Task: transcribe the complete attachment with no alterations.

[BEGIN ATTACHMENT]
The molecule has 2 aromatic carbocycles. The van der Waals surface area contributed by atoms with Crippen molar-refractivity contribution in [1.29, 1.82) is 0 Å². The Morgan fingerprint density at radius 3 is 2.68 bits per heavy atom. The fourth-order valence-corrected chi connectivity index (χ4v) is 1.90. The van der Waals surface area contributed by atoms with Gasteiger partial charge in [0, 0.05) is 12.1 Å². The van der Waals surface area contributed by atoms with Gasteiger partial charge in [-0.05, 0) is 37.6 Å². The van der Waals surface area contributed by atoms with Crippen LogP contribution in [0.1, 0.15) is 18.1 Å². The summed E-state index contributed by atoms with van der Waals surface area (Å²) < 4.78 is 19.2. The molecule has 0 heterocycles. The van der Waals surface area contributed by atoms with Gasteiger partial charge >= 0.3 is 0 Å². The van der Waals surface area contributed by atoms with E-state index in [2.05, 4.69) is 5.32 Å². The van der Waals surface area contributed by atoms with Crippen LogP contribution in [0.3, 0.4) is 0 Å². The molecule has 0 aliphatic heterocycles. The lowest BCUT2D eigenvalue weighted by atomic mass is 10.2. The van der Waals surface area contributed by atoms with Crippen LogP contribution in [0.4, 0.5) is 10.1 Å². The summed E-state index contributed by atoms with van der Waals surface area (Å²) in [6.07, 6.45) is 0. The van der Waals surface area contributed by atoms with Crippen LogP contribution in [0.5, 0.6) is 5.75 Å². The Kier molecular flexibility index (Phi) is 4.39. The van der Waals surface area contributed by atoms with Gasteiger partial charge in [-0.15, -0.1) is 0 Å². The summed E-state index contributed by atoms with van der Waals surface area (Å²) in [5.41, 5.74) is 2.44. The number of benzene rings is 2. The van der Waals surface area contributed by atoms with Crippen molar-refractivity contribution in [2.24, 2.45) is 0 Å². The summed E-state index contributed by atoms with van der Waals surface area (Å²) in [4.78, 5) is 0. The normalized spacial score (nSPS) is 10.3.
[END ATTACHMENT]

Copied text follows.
The molecule has 2 aromatic carbocycles. The van der Waals surface area contributed by atoms with Crippen molar-refractivity contribution in [1.29, 1.82) is 0 Å². The Morgan fingerprint density at radius 3 is 2.68 bits per heavy atom. The fourth-order valence-corrected chi connectivity index (χ4v) is 1.90. The van der Waals surface area contributed by atoms with Gasteiger partial charge in [0, 0.05) is 12.1 Å². The van der Waals surface area contributed by atoms with Gasteiger partial charge in [-0.05, 0) is 37.6 Å². The van der Waals surface area contributed by atoms with Crippen LogP contribution in [0.1, 0.15) is 18.1 Å². The summed E-state index contributed by atoms with van der Waals surface area (Å²) < 4.78 is 19.2. The molecule has 0 heterocycles. The van der Waals surface area contributed by atoms with Gasteiger partial charge >= 0.3 is 0 Å². The van der Waals surface area contributed by atoms with E-state index in [2.05, 4.69) is 5.32 Å². The van der Waals surface area contributed by atoms with Crippen LogP contribution in [0.3, 0.4) is 0 Å². The molecule has 0 aliphatic heterocycles. The lowest BCUT2D eigenvalue weighted by atomic mass is 10.2. The van der Waals surface area contributed by atoms with Crippen LogP contribution in [0.4, 0.5) is 10.1 Å². The summed E-state index contributed by atoms with van der Waals surface area (Å²) in [6.07, 6.45) is 0. The van der Waals surface area contributed by atoms with Crippen LogP contribution in [0.5, 0.6) is 5.75 Å². The Kier molecular flexibility index (Phi) is 4.39. The van der Waals surface area contributed by atoms with Gasteiger partial charge in [-0.15, -0.1) is 0 Å². The summed E-state index contributed by atoms with van der Waals surface area (Å²) in [5.41, 5.74) is 2.44. The number of benzene rings is 2. The van der Waals surface area contributed by atoms with Crippen molar-refractivity contribution in [2.24, 2.45) is 0 Å². The summed E-state index contributed by atoms with van der Waals surface area (Å²) in [4.78, 5) is 0. The normalized spacial score (nSPS) is 10.3.